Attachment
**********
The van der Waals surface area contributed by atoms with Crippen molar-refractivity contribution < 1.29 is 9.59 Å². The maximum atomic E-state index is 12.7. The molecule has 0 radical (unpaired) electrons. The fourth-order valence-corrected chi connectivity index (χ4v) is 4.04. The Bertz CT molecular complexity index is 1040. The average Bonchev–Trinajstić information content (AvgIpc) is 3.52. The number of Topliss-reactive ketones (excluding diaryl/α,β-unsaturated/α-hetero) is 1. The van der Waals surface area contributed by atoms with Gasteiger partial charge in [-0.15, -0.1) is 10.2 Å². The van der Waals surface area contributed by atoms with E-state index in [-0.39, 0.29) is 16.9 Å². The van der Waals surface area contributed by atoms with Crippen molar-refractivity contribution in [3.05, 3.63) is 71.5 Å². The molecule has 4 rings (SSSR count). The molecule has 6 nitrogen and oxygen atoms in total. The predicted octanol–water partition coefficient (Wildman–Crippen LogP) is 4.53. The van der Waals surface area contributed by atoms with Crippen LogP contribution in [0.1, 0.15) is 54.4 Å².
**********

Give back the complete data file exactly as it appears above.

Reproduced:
The van der Waals surface area contributed by atoms with Crippen molar-refractivity contribution < 1.29 is 9.59 Å². The maximum atomic E-state index is 12.7. The molecule has 0 radical (unpaired) electrons. The fourth-order valence-corrected chi connectivity index (χ4v) is 4.04. The Bertz CT molecular complexity index is 1040. The average Bonchev–Trinajstić information content (AvgIpc) is 3.52. The number of Topliss-reactive ketones (excluding diaryl/α,β-unsaturated/α-hetero) is 1. The van der Waals surface area contributed by atoms with Gasteiger partial charge in [-0.15, -0.1) is 10.2 Å². The van der Waals surface area contributed by atoms with E-state index in [-0.39, 0.29) is 16.9 Å². The van der Waals surface area contributed by atoms with Crippen molar-refractivity contribution in [3.05, 3.63) is 71.5 Å². The molecule has 4 rings (SSSR count). The molecule has 6 nitrogen and oxygen atoms in total. The predicted octanol–water partition coefficient (Wildman–Crippen LogP) is 4.53. The van der Waals surface area contributed by atoms with Crippen LogP contribution in [0.1, 0.15) is 54.4 Å².